Norled’s 2021-delivered HYDRA is now in operation on its triangular route between Hjelmeland-Spikavik-Nesvik as the world’s first zero-emission liquid hydrogen powered ferry. In addition to the technology development, a great deal of work has also been done to develop rules and regulations to enable Norwegian passenger ships to run on hydrogen.
20 years of green ferry innovation predates the current efforts. In the year 2000, the GLUTRA became the first car ferry to run off liquified natural gas (LNG). Eleven years ago, the NPRA issued a tender which resulted in the AMPERE, the world’s first electrical ferry with propeller drive. This led to an electric ferry revolution in Norway, and today, the country has around 70 electric ferries in operation.
When the work on the HYDRA started, both technology and regulations from classification societies and the Norwegian Maritime Authority were inadequate. These are now in place.
Linde Engineering in Germany has supplied the hydrogen systems on board, and the hydrogen itself will come from their new 24 MW electrolyzer at the Leuna Chemical Complex in Germany, which will use PEM technology to produce green hydrogen. Danish Ballard has developed the fuel cells that produce electricity from hydrogen. Westcon in Ølensvåg has been responsible for equipping and completing the vessel together with system integrator SEAM from Karmøy. Seam has also supplied the automation scope for the hydrogen system.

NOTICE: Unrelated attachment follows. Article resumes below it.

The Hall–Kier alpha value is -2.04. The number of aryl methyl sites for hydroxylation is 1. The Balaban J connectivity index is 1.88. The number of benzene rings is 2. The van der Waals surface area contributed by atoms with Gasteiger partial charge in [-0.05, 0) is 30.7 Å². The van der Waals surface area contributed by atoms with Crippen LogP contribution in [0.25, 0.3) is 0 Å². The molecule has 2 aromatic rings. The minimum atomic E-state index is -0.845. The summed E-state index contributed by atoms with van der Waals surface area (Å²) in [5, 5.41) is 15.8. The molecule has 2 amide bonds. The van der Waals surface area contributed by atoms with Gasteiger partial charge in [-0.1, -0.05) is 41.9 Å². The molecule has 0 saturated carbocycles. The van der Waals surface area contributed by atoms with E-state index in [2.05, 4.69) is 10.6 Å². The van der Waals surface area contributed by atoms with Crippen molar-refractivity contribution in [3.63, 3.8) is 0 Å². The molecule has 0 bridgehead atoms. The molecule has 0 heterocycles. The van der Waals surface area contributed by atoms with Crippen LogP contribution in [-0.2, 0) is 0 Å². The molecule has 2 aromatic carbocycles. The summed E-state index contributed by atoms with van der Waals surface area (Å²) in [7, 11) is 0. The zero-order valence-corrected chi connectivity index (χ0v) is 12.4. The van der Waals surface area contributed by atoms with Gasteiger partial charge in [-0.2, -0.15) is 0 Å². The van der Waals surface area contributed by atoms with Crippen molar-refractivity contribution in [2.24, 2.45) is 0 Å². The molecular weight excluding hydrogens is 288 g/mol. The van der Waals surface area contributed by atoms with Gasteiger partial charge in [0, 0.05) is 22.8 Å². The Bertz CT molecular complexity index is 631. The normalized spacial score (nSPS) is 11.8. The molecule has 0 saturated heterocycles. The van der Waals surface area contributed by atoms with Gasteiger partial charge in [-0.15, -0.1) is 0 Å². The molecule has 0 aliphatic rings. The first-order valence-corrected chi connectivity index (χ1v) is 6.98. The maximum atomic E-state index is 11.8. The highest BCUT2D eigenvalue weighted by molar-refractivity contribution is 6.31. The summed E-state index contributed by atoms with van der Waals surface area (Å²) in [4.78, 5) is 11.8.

Corvus Energy has supplied the batteries and the vessel has been approved by the Det Norske Veritas (DNV).
HYDRA is built to a design from LMG Marin. It is 82.4m long and can carry up to 300 passengers and 80 cars. It will be able to reach a speed of nine knots with fuel cells of 2 x 200kW and generators of 2 x 440kW, which will power two Schottel thrusters. The ferry is equipped with an 80m3 capacity tank for the storage of hydrogen.
The fuel cell powered HYDRA is expected to reduce its annual carbon emissions by up to 95 per cent.